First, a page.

England's pastoral paradise lost?
davewetzel at tfl.gov.uk
Thu Aug 5 09:08:35 BST 2004
From: Wyn Achenbaum [mailto:wyn at attglobal.net]
Sent: 04 August 2004 22:22
To: mtts; mason Gaffney; Wetzel Dave
Subject: CSM: England's pastoral paradise lost?
England's pastoral paradise lost?
The iconic English countryside is losing its luster, as growing poverty and
isolation stalk idyllic village outposts.
By Mark Rice-Oxley | Correspondent of The Christian Science Monitor
SALFORD PRIORS, ENGLAND - This village, a stone's throw from the birthplace
of William Shakespeare, is postcard-perfect. There are rolling fields,
undulating country lanes, thatched cottages, and a rugged Norman church.
It's the rural idyll that inspired some of Britain's finest poets.
But behind the Cotswold stone and half-timbered exteriors lurks a malaise.
Country life is seriously threatened.
Across Britain, shops, post offices, banks, and even pubs are shutting at
alarming rates. Transport links are becoming fitful. Local farms, squeezed
by bulk-purchasing supermarkets, are on their knees. And wealthy second-home
buyers are driving up home prices beyond the reach of locals.
The result is that deprivation is now stalking the countryside. For all its
pockets of affluence, rural Britain is home to 3 million people who live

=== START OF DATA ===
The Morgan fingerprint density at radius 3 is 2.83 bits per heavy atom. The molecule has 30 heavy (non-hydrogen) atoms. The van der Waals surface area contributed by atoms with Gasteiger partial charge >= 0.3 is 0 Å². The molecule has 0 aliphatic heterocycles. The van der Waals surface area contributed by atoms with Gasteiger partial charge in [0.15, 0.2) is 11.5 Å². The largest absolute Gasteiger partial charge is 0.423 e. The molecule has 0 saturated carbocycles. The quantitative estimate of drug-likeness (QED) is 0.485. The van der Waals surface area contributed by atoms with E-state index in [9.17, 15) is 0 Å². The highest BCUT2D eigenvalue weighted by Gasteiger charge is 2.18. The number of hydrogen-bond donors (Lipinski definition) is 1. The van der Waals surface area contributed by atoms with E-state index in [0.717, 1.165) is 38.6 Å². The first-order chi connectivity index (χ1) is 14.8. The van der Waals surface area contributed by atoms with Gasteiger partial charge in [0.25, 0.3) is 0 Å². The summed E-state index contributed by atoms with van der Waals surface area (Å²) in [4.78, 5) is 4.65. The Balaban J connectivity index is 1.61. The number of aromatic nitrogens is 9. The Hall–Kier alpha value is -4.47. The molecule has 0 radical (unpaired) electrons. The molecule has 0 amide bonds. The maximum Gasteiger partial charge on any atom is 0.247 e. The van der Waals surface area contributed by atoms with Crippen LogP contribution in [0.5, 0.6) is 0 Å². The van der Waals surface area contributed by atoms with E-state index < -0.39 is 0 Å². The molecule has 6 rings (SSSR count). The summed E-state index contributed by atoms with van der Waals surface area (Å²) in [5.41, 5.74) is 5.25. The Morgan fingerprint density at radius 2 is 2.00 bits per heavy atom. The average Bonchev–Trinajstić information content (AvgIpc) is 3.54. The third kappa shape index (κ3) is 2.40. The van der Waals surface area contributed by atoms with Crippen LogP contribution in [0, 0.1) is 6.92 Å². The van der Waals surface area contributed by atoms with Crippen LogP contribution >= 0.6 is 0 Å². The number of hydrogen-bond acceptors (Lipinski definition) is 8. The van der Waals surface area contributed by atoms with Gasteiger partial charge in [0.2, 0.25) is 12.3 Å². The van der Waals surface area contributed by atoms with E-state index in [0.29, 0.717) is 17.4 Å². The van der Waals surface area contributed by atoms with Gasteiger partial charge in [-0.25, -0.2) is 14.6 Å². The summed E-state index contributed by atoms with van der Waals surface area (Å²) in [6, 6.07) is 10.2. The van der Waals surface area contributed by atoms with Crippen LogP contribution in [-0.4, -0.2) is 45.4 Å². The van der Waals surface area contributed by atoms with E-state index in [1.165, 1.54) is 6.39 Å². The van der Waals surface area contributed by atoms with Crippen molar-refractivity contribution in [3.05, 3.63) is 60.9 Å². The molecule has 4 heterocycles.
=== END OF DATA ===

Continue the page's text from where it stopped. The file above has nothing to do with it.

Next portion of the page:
below the poverty threshold, according to one recent study.
"Certainly some aspects of life in rural Britain are under threat," says
Quintin Fox, head of consultancy at the Plunkett Foundation, a charity that
works to improve life for rural residents.
The problem is essentially one of big driving out small. Banking giants
bought out smaller networks and promptly closed down those little,
inefficient branches that glued communities together.
The money-losing national postal service has shut thousands of costly post
offices - vital centers that dispense an array of administrative services
from mail to social welfare benefits. Mammoth supermarkets have
proliferated, squeezing out local retailers. Privatized transport networks
circumvent undersubscribed routes.
"You are getting a gradual erosion of local services, banks, post offices,
corner stores, news agents, lots of things piling up on top of each other
which lead communities to a tipping point," says Andrew Simms, policy
director for the New Economics Foundation (NEF), a London-based think tank
that has conducted extensive research into what it calls "ghost-town
Britain." "It's self- reinforcing because once people can no longer get
goods and services from local communities, the greater the incentive to go
to the big out-of-town superstores."
According to NEF, a general store shuts every day somewhere in Britain, a
third of banks have been shut in the past decade, and 1 in 5 post offices
has closed in the past 20 years.
Locals tell a story of benign neglect. Norman Wilson used to run the post
office in Tibenham, in eastern England. In recent years, he says, the school
closed, the last village shop shut, and the post office was squeezed into
submission by the national postal authorities.
"Now, we have a community hall, a public house, and a church. That's it," he